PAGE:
"Preliminary Input to Requirements for Systems and Software Engineering Frameworks", Version I, Prepared on behalf of The Inter Company Software Working Group (ICSWG), October 25, 1991.
[IRDS90]
Information Technology - Information Resource Dictionary System (IRDS) Framework, BS ISO/TEC 10027:1990.
[IRDS91a]
Information Technology - Information Resource Dictionary System (IRDS) Services Interface, ISO/IEC DIS 10728:1991.
[IRDS91b]
Information Technology - Information Resource Dictionary System (IRDS) Reference Model of Data Management, ISO/IEC DIS 10032:1991.
[ITSEC90]
Information Technology Security Evaluation Criteria (draft) (ITSEC), 2 May 1990.
[Kelter91]
"Supporting fine-grained data in PCTE", Udo Kelter, ECMA/TC33/91/30; April 1991.
[Lyons86]
Selecting an Ada Environment, Ada Companion Series, Cambridge University Press, 1986. Edited by T G L Lyons and J C D Nissen.
[Moss81]
"Nested transactions: An approach to reliable distributed computing", MIT/LCS/TR-260, Massachusetts Institute of Technology, 1981.
[NATO87]
NATO Trusted Computer System Evaluation Criteria ("NATO Orange Book"), AC 35-D/1012, 25 May 1987.
[Nissen84]
Portability and Style in Ada, Ada Companion Series, Cambridge University Press, 1984.
[NIST91]
NIST Special Publication 500-201, Reference Model for Frameworks of Software Engineering Environments, (Technical Report ECMA TR/55, 2nd Edition), Prepared Jointly by NIST and the European Computer Manufacturers Association (ECMA), December 1991.
[NRAC88]
NATO Requirements and Design Criteria (NRAC) for the NATO Standard Interface Specification (NSIS) on Ada Programming Support Environments (APSEs), Version 2.1, December 6, 1988.
[OSCRL82]
Operating System Command and Response Languages, proposed ANSI standard draft, 1982.
[PCTE88]
A Basis for a Portable Common Tool Environment, Functional Specification, Version 1.5, Bull et al, 1988.
[Postgress91]
Communications of the ACM, October 1991, page 81.
[RAC86]
DoD Requirements and Design Criteria for the Common APSE Interface Set (CAIS), 4 October 1986.
[Taylor91]
Object-oriented Programming Manager's Guide, Addison-Wesley, 1991.

1.6 List of Acronyms

ACEC	Ada Compiler Evaluation Capability (USA DoD)
ACVC	Ada Compiler Validation Capability
AES	Ada Evaluation System (UK MoD)
APSE	Ada Programming Support Environment
BS	British Standard
CAIS-A	Common APSE Interface Set - Revision A
CASE	Computer Aided Software Engineering
CDIF	CASE Design Interchange Format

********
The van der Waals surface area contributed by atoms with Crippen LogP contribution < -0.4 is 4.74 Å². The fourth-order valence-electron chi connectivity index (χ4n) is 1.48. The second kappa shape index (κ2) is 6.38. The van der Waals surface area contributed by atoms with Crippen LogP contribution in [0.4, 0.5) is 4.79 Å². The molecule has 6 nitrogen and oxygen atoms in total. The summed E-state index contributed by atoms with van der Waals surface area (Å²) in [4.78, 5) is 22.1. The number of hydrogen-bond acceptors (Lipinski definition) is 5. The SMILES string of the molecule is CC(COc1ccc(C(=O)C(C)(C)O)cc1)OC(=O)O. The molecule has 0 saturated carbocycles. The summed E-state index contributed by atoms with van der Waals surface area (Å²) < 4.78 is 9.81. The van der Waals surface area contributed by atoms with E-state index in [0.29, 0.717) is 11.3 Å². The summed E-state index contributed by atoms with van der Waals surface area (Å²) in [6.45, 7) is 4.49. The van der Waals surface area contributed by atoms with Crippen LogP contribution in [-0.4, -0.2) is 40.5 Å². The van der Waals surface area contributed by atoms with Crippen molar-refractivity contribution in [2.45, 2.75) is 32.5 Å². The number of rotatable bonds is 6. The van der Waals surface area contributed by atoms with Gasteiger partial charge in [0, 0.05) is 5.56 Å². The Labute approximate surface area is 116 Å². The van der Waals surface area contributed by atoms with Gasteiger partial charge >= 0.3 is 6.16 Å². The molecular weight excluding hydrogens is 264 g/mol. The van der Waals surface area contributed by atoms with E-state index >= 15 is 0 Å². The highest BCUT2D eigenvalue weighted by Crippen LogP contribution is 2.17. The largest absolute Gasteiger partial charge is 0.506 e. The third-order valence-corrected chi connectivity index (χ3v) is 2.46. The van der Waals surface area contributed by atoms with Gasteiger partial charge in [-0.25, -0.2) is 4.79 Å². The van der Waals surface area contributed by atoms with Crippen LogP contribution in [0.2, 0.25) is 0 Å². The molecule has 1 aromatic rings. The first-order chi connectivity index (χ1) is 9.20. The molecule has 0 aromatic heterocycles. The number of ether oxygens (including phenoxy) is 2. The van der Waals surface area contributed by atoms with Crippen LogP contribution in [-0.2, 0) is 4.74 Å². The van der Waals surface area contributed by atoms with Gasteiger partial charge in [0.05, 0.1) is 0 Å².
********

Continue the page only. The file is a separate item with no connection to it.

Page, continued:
CEC	Commission of the European Communities
CG-VDI	Computer Graphics - Video Display Interface
CIVC	CAIS-A Implementation Validation Capability
CLI	Command Language Interpreter
DBMS	Database Management System
DIS	Draft International Standard
DoD	Department of Defense (USA)
ECMA	European Computer Manufacturers Association
EDIF	Electronic Data Interchange Format (Standard)
ER	Entity Relationship
ESPRIT	European Strategic Programme for Research of Information Technology
EURAC	European Requirements and Design Criteria (document)
GKS	Graphics Kernel System (Standard)
IEPG	Independent European Programme Group
IPC	Inter-Process Communication
IPSE	Integrated Project Support Environment
IRAC	International Requirements and Design Criteria (document)
IRDS	Information Resource Dictionary Services (Standard)
ISO	International Standards Organization
ITSEC	Information Technology Security Evaluation Criteria (document)
KAPSE	Kernel APSE
LAN	Local Area Network
MIL-STD	Military Standard (USA)
MIT	Massachusetts Institute of Technology
MoD	Ministry of Defence (UK)
MSDOS	Microsoft Disk Operating System (Trademark of Microsoft, Inc.)
MVS	Multiple Virtual Storage (Trademark of IBM, Inc.)
NIST	National Institute for Standards and Technology (USA)
NATO	North Atlantic Treaty Organization
NRAC	NATO Requirements and Design Criteria (document)
OMS	Object Management System
OSCRL	Operating System Command and Response Language (Standard)
OSF	Open Systems Foundation
OSI	Open Systems Interconnect (Standard)
PC	Personal Computer
PCIS	Portable Common Interface Set
PCTE	Portable Common Tool Environment
PHIGS	The Programmer's Hierarchical Interactive Graphics Standard
PSE	Project Support Environment
PVS	Pascal Validation Suite
RAC	Requirements and Design Criteria
RAISE	Rigorous Approach to Industrial Software Engineering (project)
RPC	Remote Procedure Call (Standard)
RSL	RAISE Specification Language
RTS	Run-Time System
SEE	Software Engineering Environment
SQL	Structured Query Language
SWG	Special Working Group on APSE
TCB	Trusted Computing Base
TCS	Trusted Computer System
TSGCE	Tri-Service Group on Communications and Electronics
VDM-SL	Vienna Development Method - Specification Language (Standard)
VIP	VDM Interfaces of PCTE (project)
VVSL	VIP VDM Specification Language
WAN	Wide Area Network
X-Windows	The X Window System (Trademark of MIT)

Go forward to Section 2, General Design Objectives.